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Russian-Abkhazian treaty becomes available

By Tea Mariamidze
Wednesday, October 15
The text of the memorandum draft that will be signed between the de-facto region of Abkhazia and Russia is now available. The Apsnipress released the draft on October 13, which involves different directions of cooperation between the occupied region and the occupant country.

According to Russia’s Vedomosti publication, Moscow thinks most of the points of the proposed draft will not cause a negative reaction from Sokhumi, as it meets the interests of both “countries” and does not threaten Abkhazia’s sovereignty.

According to the draft, the creation of common security and defense space envisages the establishment of “common defense infrastructure; and the set up of a combined group of forces aiming at protecting the borders.

The draft suggests mutual military assistance in the case of attack.

Moscow and Sokhumi have to create the Combined Group of Forces of the Russian and Abkhaz armed forces within a year after the draft adoption.

The draft agreement also emphasizes the gradual unification of standards of command and control systems, and logistics, between the two armies. Russia will finance the measures.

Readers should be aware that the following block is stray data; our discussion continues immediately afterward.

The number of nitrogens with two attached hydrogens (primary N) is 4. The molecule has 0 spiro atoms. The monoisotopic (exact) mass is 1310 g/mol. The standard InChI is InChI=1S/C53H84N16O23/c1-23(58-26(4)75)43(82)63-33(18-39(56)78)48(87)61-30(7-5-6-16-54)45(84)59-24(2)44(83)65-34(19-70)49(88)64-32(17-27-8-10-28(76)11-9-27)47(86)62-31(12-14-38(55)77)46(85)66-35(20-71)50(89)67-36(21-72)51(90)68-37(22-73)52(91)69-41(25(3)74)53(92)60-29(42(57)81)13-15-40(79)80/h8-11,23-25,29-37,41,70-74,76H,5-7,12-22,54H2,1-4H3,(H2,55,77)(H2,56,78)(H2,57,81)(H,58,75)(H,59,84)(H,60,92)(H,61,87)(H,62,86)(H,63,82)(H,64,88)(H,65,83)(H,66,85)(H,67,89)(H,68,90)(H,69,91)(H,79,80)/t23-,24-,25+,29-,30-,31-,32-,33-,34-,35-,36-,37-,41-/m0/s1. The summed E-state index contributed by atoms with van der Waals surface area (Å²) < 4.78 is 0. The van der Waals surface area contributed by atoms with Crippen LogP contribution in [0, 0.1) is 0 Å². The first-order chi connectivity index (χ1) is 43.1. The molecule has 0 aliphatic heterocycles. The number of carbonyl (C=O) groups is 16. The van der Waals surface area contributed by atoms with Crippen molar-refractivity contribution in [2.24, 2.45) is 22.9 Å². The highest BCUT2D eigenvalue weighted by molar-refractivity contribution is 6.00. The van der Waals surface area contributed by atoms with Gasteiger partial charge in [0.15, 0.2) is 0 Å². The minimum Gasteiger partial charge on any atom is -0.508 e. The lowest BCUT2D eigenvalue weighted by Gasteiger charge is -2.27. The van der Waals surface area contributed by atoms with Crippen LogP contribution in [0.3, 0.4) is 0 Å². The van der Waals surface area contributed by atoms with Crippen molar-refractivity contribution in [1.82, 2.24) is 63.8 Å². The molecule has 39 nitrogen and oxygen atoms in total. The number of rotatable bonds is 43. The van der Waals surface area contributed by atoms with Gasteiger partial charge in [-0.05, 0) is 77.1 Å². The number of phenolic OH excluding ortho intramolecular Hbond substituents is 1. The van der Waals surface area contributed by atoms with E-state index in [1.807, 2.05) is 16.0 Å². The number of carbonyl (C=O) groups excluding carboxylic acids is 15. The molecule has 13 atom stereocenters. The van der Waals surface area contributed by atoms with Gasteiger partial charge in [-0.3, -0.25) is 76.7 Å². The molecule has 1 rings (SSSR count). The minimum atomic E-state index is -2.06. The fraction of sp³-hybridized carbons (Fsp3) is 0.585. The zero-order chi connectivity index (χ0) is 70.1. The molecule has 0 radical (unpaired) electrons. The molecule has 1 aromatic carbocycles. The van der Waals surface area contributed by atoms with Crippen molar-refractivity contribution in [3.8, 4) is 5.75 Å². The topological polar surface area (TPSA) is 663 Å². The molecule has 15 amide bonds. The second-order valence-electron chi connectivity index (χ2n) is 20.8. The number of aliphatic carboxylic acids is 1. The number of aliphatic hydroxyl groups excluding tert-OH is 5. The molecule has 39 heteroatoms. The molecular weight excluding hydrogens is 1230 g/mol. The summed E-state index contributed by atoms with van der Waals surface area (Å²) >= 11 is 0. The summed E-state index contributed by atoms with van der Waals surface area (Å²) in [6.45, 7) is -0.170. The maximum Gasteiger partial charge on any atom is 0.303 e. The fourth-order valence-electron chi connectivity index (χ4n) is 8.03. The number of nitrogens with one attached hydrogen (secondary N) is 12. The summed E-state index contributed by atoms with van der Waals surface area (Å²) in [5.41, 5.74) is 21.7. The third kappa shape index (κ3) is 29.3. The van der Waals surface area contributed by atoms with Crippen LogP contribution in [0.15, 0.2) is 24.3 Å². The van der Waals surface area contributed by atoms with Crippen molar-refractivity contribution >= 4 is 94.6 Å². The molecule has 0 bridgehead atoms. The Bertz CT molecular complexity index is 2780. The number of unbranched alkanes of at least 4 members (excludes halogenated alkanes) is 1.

Those Abkhazians who will have Russian passports will be able to join the Russian armed forces on contract bases.

According to the draft, Moscow offers to provide Sokhumi with complete freedom of movement across the Russian-Abkhaz state border. However, in some situations, restrictions might be imposed.

Russia promises to Abkhazia that it will assist Sukhumi in protecting the state border with Georgia.

The Russian-proposed draft also offers joint control on the movement of people, transport and cargo at entry points in Abkhazia, including ports.

The draft also envisages the harmonization of Abkazia’s legislation with the Eurasian Union

According to the draft, within 18 months after the entry into force of the agreement, Sokhumi will have to put its customs legislation in line with Russian-led Eurasian Economic Union regulations. The occupied region will also have to amend its budgetary and tax regulations to meet Eurasian Union standards.

When it comes to social aspects, Russia has committed to co-finance the gradual increase of salaries of employees of the state-funded entities in Abkhazia, including in healthcare, education, social service, and the culture sectors.

In the foreign policy field, Russia claims to support the de-facto region in gaining international recognition and becoming a member of international organizations. Besides Russia, Abkhazia is now recognized only by Nicaragua, Venezuela and Nauru.

Newly elected head of the region Raul Khajimba asked the de-facto parliament of Abkhazia to discuss the draft and prepare remarks on it.